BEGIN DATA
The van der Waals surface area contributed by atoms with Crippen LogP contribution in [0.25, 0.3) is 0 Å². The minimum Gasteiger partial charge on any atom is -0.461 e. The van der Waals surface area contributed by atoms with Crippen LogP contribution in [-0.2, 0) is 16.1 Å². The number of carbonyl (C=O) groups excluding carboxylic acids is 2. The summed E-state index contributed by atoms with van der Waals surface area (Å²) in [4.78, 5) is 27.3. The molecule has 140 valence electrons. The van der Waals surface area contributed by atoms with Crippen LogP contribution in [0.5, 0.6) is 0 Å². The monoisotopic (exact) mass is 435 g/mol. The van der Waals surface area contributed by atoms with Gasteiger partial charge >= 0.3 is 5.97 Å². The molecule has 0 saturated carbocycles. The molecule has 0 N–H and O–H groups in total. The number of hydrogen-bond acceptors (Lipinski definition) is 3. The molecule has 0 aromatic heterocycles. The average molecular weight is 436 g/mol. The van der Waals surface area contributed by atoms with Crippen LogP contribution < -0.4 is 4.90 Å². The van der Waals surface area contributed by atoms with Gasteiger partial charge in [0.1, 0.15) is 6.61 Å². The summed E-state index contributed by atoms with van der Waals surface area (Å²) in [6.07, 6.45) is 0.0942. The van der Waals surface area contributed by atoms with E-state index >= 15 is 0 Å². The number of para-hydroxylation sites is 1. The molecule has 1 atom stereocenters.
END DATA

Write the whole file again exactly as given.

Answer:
The van der Waals surface area contributed by atoms with Crippen LogP contribution in [0.25, 0.3) is 0 Å². The minimum Gasteiger partial charge on any atom is -0.461 e. The van der Waals surface area contributed by atoms with Crippen LogP contribution in [-0.2, 0) is 16.1 Å². The number of carbonyl (C=O) groups excluding carboxylic acids is 2. The summed E-state index contributed by atoms with van der Waals surface area (Å²) in [4.78, 5) is 27.3. The molecule has 140 valence electrons. The van der Waals surface area contributed by atoms with Crippen LogP contribution in [0.5, 0.6) is 0 Å². The monoisotopic (exact) mass is 435 g/mol. The van der Waals surface area contributed by atoms with Gasteiger partial charge >= 0.3 is 5.97 Å². The molecule has 0 saturated carbocycles. The molecule has 0 N–H and O–H groups in total. The number of hydrogen-bond acceptors (Lipinski definition) is 3. The molecule has 0 aromatic heterocycles. The average molecular weight is 436 g/mol. The van der Waals surface area contributed by atoms with Crippen LogP contribution < -0.4 is 4.90 Å². The van der Waals surface area contributed by atoms with Gasteiger partial charge in [0.1, 0.15) is 6.61 Å². The summed E-state index contributed by atoms with van der Waals surface area (Å²) in [6.07, 6.45) is 0.0942. The van der Waals surface area contributed by atoms with E-state index >= 15 is 0 Å². The number of para-hydroxylation sites is 1. The molecule has 1 atom stereocenters.